Rafael Nadal, who has had his fair share of injury setbacks but has managed to bounce back from each and every one of them in tremendous fashion, has urged everyone not to rush Thiem, and to realise that every case is unique.

“It’ not the moment to put pressure on Dominic, and is not fair to compare about me,” said Nadal.

“It’s true that the way that I was able to come back a lot of times in my tennis career is something special, and is not something usual, because when you are coming back from a long period of time without playing, the normal thing is have a process, and that’s what Dominic is going through.

“I don’t have any doubt that if he’s healthy he will be back this week, next week, in Roland Garros, if not in Wimbledon or after, no? It’s a matter of time. If he really has the determination, the passion to keep going, I don’t have any doubt that he will recover 100 per cent the level.”

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A mental challenge

Stan Wawrinka, who claimed his first tour-level victory in 15 months on Monday in Rome, had a gruelling battle with injury that kept him out of action for nearly a year and a half (he played just six matches last season).

Wawrinka returned to competition at the same Challenger event where Thiem made his comeback, and a lot of parallels were drawn between them that week.

“I think every injury is completely different. We all have a different mindset to come back. The reality is that it takes time. You need to accept it. You need to do the right work. He is a hard-working player. He will come back for sure. But it takes time,” said the Swiss three-time major champion on Monday.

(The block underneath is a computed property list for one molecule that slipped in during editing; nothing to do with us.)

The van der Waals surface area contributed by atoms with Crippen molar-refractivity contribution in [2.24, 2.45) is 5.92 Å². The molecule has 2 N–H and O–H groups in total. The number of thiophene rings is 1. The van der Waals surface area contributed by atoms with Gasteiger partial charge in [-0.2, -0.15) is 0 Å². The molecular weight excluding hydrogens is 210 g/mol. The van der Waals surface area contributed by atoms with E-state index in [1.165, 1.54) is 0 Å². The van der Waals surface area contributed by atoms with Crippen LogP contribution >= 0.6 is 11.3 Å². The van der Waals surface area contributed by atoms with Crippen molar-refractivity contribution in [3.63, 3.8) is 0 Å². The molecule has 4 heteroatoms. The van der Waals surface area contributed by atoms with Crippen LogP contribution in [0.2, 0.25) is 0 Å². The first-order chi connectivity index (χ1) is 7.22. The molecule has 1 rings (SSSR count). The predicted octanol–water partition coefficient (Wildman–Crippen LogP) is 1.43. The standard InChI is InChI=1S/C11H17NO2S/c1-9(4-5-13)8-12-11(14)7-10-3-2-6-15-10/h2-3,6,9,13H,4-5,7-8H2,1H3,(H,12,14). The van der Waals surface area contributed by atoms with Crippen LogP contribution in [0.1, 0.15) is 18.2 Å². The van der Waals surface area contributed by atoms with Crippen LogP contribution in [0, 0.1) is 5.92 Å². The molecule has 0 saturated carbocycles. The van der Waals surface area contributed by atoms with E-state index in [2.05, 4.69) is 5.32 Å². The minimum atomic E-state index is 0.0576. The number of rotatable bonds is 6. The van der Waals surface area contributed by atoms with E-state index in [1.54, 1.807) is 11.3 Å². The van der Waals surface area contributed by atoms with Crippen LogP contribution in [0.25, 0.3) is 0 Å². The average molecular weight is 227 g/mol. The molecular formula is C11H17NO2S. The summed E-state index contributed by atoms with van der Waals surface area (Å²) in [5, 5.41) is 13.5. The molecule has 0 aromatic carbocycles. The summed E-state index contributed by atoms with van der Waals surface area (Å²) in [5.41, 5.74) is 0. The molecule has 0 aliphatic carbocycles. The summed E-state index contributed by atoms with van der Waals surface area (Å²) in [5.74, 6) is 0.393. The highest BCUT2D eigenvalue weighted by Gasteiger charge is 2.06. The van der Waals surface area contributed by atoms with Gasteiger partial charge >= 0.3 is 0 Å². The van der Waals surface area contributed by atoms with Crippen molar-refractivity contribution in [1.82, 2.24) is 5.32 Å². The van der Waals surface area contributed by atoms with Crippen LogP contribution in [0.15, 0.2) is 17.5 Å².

“It’s not only about the fitness side. It’s not only about the tennis game. It’s also about the mental part. You have to connect everything together to be able to play your best tennis again.”

Massu: We’re ready for everything

Thiem’s coach, Nicolas Massu, has no doubt his charge will recover his form, but explained how there are many details that require time before they come naturally to a player in a match.

Decision-making, timing and re-learning patterns are just some of the things mentioned by Massu, who recalls how just a few months ago, he was in Miami feeding soft balls to Thiem after yet another setback with the wrist.

“It’s a challenge to get back to his former level,” the Chilean coach told Eurosport in an interview.

“He was No.3 (No.5) in the world when he got injured in Mallorca (last June), fighting at the very top of this game. I believe he needs only time but of course we need to accept that at the beginning it’s going to be complicated, not only in the results but to find the whole game.